Trench and Camp May 4, 1918 pg.1








Vol. 1 GREENVILLE, S. C., MAY 4, 1918. No. 30


Men Who Are Physically Unfit For Oversea Service Be Left Behind


A provisional battalion of some 800 men who are physiclly unfit for overseas service has been formed at Camp Sevier and will remain at camp upon the departure of other troops for France. This battalion is under command of Capt. S. B. Bomar, formerly head of the division post exchange.

The unfits have been taken from all the units designated for oversea service and will continue their training as usual upon the deportation of the others. Naturally, when the various units move there will be a great deal of utility work to be done and preparation to be made for incoming troops, and it is more than likely that this battalion will be assigned to such duties.

As each unit prepares to go the physical unfit m[en?] will be assigned to [this?] battalion so that the personnel will increase from time to time. How long these men left behind will be retained and whether or not they will ultimately be sent over is as yet indefinite .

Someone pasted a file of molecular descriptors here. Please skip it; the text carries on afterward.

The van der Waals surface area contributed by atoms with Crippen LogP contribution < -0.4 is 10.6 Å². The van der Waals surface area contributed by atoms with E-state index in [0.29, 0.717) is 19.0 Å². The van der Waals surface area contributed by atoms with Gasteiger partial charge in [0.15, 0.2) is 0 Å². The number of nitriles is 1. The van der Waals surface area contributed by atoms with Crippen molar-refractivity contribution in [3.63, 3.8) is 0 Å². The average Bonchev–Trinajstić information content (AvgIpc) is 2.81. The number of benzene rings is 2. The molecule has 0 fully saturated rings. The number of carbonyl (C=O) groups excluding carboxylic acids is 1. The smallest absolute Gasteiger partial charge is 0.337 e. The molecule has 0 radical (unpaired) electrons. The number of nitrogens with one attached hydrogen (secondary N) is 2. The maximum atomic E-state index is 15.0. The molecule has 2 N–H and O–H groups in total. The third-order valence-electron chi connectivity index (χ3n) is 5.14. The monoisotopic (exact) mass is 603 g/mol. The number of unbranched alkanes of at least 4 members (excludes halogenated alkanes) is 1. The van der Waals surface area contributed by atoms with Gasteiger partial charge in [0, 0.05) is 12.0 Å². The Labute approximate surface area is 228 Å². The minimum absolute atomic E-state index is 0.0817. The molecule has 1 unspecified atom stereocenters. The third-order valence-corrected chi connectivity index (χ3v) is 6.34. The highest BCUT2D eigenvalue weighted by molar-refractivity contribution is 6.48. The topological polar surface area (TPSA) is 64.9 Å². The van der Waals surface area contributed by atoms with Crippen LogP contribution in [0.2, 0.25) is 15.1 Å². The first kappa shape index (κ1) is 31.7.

Drafted Men Same As The Oldest [Me?]mbers

All drafted men who have recently come to Camp Sevier and who have been assigned to commands will leave with those comands when they are ordered away, just as if they had been trained regularly with the unit. This plan is being generaly followed in the army, since it is the only practical way of keeping the units when sending them overseas. A number of drafted men have recently been assigned to units at Camp Sevier which are expected to depart at an early date, and they will go over with those companies. Of course, they will be given ample training behind the lines in France before going to the front, just as will all members of the American army.


The Bible Sunday School Class of the First Baptist Church, West McBee Avenue, extends a cordial invitation to all soldiers at Camp Sevier and other friends to attend their class, which meets in the main Church Auditorum. Prof. H. T. Cox, of Furman University, lectures. 10:00 o'clock, fast time.

81st Division Be Transferred To Camp Sevier

COLUMBIA, S. C., May 2.-- Announcement was made at Camp Jackson late today that orders had been received for the immediate transfer of Maj. General Chas. J. Bailey commanding the 81st division, and his staff and all infantry units and military police to Camp Sevier, Greenville, S. C. Artillery units, field signal battalions and sanitary trains, it was stated, will not be involved in the transfer.

[Headline across top of columns 2 and 3] PALMETTO LADS MARCHED IN FAREWELL PARADE